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The Da Vinci Curse

Life Design for People With Too Many Interests and Talents

By Leonardo Lospennato
12-minute read
Audio available
The Da Vinci Curse: Life Design for People With Too Many Interests and Talents by Leonardo Lospennato

The Da Vinci Curse (2012) plagues people who have too many talents and interests: they are always learning, but never invest enough time and energy into one thing. They are always swapping their job, their hobbies or even home and never become fully engaged in the many domains to which they’re drawn. These blinks describe their particular problems, analyzes the causes and provides a powerful systematic approach to combat the curse.

  • Everyone who feels drawn to many fields but can’t choose one
  • Those who change their hobbies and jobs constantly and struggle to finish projects

Leonardo Lospennato is a Renaissance spirit who has studied engineering, worked for eBay and IBM, and written articles as a journalist. He now follows his calling as a modern-day luthier making custom electric guitars and basses.

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The Da Vinci Curse

Life Design for People With Too Many Interests and Talents

By Leonardo Lospennato
  • Read in 12 minutes
  • Audio & text available
  • Contains 7 key ideas
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The Da Vinci Curse: Life Design for People With Too Many Interests and Talents by Leonardo Lospennato
Synopsis

The Da Vinci Curse (2012) plagues people who have too many talents and interests: they are always learning, but never invest enough time and energy into one thing. They are always swapping their job, their hobbies or even home and never become fully engaged in the many domains to which they’re drawn. These blinks describe their particular problems, analyzes the causes and provides a powerful systematic approach to combat the curse.

Key idea 1 of 7

Multi-talented people don’t fit into a world focused on specialization.

Doctors who specialize in spinal surgery, psychologists with expertise in adolescent schizophrenia, physicists who study gravitational waves: The list of specialists in today’s society is long – and for good reason.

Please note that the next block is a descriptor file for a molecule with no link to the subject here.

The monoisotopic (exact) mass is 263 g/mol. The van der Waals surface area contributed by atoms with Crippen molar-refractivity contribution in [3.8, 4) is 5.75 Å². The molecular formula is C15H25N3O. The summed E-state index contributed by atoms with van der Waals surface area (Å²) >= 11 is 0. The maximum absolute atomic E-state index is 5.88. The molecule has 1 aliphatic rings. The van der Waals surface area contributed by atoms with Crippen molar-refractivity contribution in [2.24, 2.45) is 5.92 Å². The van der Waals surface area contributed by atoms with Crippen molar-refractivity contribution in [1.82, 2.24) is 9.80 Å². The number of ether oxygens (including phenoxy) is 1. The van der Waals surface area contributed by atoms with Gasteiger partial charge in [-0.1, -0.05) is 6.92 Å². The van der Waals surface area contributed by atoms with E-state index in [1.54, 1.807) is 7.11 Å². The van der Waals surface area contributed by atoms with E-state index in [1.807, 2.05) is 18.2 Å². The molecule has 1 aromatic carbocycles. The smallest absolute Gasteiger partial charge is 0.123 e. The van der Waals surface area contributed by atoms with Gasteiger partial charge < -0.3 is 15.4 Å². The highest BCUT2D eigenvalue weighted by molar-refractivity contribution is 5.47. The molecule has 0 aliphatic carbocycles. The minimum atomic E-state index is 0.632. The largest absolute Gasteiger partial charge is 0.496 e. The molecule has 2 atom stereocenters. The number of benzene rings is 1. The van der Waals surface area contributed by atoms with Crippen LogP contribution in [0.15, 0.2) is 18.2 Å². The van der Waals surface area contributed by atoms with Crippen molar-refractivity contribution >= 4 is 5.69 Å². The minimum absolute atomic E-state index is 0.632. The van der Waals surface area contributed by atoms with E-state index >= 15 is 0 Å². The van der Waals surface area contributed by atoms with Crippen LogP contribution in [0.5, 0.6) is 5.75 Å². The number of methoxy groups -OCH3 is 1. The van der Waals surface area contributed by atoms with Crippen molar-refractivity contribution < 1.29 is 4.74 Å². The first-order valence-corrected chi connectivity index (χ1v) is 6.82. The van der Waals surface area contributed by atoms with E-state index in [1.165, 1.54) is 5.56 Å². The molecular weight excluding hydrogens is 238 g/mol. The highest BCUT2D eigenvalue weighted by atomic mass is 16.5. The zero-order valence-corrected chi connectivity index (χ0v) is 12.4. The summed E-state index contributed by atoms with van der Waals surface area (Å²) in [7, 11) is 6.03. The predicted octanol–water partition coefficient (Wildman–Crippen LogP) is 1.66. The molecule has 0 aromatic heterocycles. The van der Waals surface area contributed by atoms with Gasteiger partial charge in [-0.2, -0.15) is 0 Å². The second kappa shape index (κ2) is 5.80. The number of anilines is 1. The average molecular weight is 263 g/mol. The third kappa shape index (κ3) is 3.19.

In fact, specialists have never been more important than today.

This is because knowledge has been rapidly growing since Da Vinci’s era in the sixteenth century. And as knowledge accumulates, expertise becomes more and more important.

Take the spinal surgeon. The intricacies of the spine demand absolute precision during surgery. That’s why it requires years of specialized training to acquire the expertise necessary to not make a single mistake.

This means that someone who is interested in spinal surgery, but also wants to be a maestro on the violin and become a top chef, will have to make a tough decision: if you want to master a highly complex skill, you can only dedicate yourself to one thing.

Indeed, this is the struggle of all multi-talented people.

Multi-talented people feel a strong drive to realize all their talents, but fear that they don’t have enough time. Furthermore, they are typically highly curious, but struggle to commit to the practice that mastery requires. They get fascinated by a new field and dive into it with a passion. But once they’ve mastered the basics, the initial appeal fades away.

Take the author as an example. He fell in love with classical music when he was 18 and began learning the violin. But only a few months later, his interest vanished, he stopped going to classes, and he moved on to something else.

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